As we watch the progress of the Irish soccer team it brings out peculiar facets in our psyche. We have a manager from Northern Ireland and one of our top players, James McClean, is a Derry man. Nothing unusual in that but when we look closer to the story we see McClean refusing to wear a poppy on his football shirt when appearing for his club West Brom.
His argument is that he is not going to celebrate the memory of the British soldiers in the first World War as they were part of the same army as those who committed murder in Derry on Bloody Sunday.
He may have a valid point, but he forgets those from Donegal and the rest of Ireland who gave their lives for the freedom of small nations.
These people came from both backgrounds in the Republic. They were ordinary people who joined the British Army for a reason. People might still wonder why they would they be involved in something that had nothing to do with them. They were part of an army that was fighting against Germany and for small nations.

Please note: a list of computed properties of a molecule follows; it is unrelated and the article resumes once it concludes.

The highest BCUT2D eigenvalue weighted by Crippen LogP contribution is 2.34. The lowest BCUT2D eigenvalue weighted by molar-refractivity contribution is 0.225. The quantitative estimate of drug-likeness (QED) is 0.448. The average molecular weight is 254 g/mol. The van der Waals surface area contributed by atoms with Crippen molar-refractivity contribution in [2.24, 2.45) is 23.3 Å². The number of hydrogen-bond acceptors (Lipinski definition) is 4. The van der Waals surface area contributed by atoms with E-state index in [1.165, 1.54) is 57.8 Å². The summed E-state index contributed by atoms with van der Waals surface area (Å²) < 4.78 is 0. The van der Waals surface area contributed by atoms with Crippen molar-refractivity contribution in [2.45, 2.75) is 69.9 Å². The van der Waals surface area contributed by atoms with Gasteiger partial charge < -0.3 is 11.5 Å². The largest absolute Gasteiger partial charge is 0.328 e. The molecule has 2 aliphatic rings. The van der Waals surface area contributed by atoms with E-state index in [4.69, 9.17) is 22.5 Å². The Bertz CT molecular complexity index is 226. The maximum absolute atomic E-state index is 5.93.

James Mc Clean has a point, but causing grief among many Irish families isn't very smart. Let's hope he plays well for Ireland and we can all move on from the story of Bloody Sunday.
My father, Paddy Harte, tried to address this issue and produced an Island of Ireland badge with the poppy and the green flag. It was respectful of both traditions on the island.
It was done at a time of high tension in Northern Ireland and he brought both sides together in a unique way. Families could grieve their fallen dead and life would move on.
I have the greatest respect for James McClean but his actions are misplaced in today's world. He doesn't recognise the sacrifice given by the many Donegal families to secure the future of democracy on our island.
What happened on Bloody Sunday was purely murder. But we must separate the World War from the actions of the Parachute Regiment in Derry on that terrible day when decisions were made in London that affected many innocent lives in Derry.